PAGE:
Sometimes film makers use “indie” as a crutch to cheat people out of their services. Check the LA craigslist for endless examples. You should pay your crew a working wage. You should pay for your locations because they’re offering you invaluable production values at the expense of lost wages, stress (specifically for property owners new to film). You should be looking for the acting talent and not imdb pages.

Whether it’s LA, New York, or Chicago, there are great crews out there who are willing to work for a strong director and story. No one should expect people to fall head over heals for them because “I’ll put you in the movies”. It’s the Indie Director’s responsibility to juggle the cost and execution of his project. Find more money or make it cheaper.

mike vogel

I just finished making a feature in Portland, Oregon that wouldn’t have been possible if I’d tried making it in LA or NYC. We shot outdoors in multiple locations without permits. We had free access to bars and hotels through connections and just by asking total strangers. Over 100 people ended up helping in some way. I think your last line about a filmmaker’s hometown being their greatest asset nails it.

Renee G.

felt the same way about NYC. grass must always be greener. is this just a case of “wherever you go, there you are?” – a little sick of people blaming a PLACE on their problems – i work in docs and features, have been doing so for over 10 years, work both in the states and in europe, have features in development, work in non-fiction, have built an international sort of life and career and couldn’t be loving LA more. I guess when I came here I was a bit jaded already and not desperate. I’m not here for the dream. I’m here for my friends and the weather. attitude is everything – moving and grooving as I have always done, but LA seems to have made things easier, not more difficult.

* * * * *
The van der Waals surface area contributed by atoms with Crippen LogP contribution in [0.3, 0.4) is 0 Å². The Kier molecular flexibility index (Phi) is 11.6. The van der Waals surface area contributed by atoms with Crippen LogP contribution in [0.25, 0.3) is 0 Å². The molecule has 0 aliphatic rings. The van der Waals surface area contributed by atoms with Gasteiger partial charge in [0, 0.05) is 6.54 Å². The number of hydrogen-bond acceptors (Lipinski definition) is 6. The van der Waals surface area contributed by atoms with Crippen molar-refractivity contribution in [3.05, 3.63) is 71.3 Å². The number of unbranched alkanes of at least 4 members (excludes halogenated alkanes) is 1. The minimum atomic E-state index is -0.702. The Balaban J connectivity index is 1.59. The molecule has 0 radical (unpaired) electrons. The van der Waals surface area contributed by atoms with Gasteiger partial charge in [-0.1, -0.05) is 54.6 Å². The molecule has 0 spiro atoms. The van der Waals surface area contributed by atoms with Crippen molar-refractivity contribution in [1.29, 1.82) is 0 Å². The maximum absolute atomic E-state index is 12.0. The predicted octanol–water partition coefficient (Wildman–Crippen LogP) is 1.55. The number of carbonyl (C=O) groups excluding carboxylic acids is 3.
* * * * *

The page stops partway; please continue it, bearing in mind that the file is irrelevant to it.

Sujewa

Good post. But migration does have its benefits (maybe not to LA though :) for indie filmmakers. When I am back in my home town I feel far too relaxed to get busy with both the day job work & other aspects of life & film work, but when I am in NYC (where I moved to from home) I feel like I’ve shown up for work or that being here takes a lot of work so I feel additional drive/presure/motivation to make the best of all the great resources this city has to offer & get going with the next film project, etc. I guess people just need to be where they feel the most motivated/inspired, NYC is pretty good for that for me at the moment (and by NYC of course I mean Brooklyn, pretty tough to afford Manhattan for most indie filmmakers :)

– S